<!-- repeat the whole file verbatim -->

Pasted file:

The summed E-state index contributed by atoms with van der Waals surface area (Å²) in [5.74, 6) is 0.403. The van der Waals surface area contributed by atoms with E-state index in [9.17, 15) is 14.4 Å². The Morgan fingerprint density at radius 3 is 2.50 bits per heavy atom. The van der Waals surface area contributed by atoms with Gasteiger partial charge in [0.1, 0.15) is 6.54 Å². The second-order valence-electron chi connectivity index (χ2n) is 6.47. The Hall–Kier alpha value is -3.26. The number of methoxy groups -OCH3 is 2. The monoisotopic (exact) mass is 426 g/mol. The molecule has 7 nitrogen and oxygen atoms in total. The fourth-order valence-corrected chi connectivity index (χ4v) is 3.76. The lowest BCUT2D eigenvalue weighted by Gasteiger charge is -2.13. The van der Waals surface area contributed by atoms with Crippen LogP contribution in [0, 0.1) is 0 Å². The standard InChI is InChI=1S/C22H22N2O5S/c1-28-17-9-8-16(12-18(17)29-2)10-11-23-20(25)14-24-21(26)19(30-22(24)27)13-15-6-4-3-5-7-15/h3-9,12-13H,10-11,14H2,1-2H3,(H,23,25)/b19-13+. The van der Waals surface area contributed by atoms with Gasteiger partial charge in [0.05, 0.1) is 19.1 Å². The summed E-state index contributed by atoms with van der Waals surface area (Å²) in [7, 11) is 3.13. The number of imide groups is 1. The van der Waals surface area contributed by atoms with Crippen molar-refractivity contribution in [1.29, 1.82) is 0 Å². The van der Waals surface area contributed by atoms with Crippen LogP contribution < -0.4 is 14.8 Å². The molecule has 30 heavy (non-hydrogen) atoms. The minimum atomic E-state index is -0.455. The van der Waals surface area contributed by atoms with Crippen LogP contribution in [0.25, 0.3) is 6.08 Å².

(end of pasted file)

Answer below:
The summed E-state index contributed by atoms with van der Waals surface area (Å²) in [5.74, 6) is 0.403. The van der Waals surface area contributed by atoms with E-state index in [9.17, 15) is 14.4 Å². The Morgan fingerprint density at radius 3 is 2.50 bits per heavy atom. The van der Waals surface area contributed by atoms with Gasteiger partial charge in [0.1, 0.15) is 6.54 Å². The second-order valence-electron chi connectivity index (χ2n) is 6.47. The Hall–Kier alpha value is -3.26. The number of methoxy groups -OCH3 is 2. The monoisotopic (exact) mass is 426 g/mol. The molecule has 7 nitrogen and oxygen atoms in total. The fourth-order valence-corrected chi connectivity index (χ4v) is 3.76. The lowest BCUT2D eigenvalue weighted by Gasteiger charge is -2.13. The van der Waals surface area contributed by atoms with Crippen LogP contribution in [0, 0.1) is 0 Å². The standard InChI is InChI=1S/C22H22N2O5S/c1-28-17-9-8-16(12-18(17)29-2)10-11-23-20(25)14-24-21(26)19(30-22(24)27)13-15-6-4-3-5-7-15/h3-9,12-13H,10-11,14H2,1-2H3,(H,23,25)/b19-13+. The van der Waals surface area contributed by atoms with Gasteiger partial charge in [0.05, 0.1) is 19.1 Å². The summed E-state index contributed by atoms with van der Waals surface area (Å²) in [7, 11) is 3.13. The number of imide groups is 1. The van der Waals surface area contributed by atoms with Crippen molar-refractivity contribution in [1.29, 1.82) is 0 Å². The van der Waals surface area contributed by atoms with Crippen LogP contribution < -0.4 is 14.8 Å². The molecule has 30 heavy (non-hydrogen) atoms. The minimum atomic E-state index is -0.455. The van der Waals surface area contributed by atoms with Crippen LogP contribution in [0.25, 0.3) is 6.08 Å².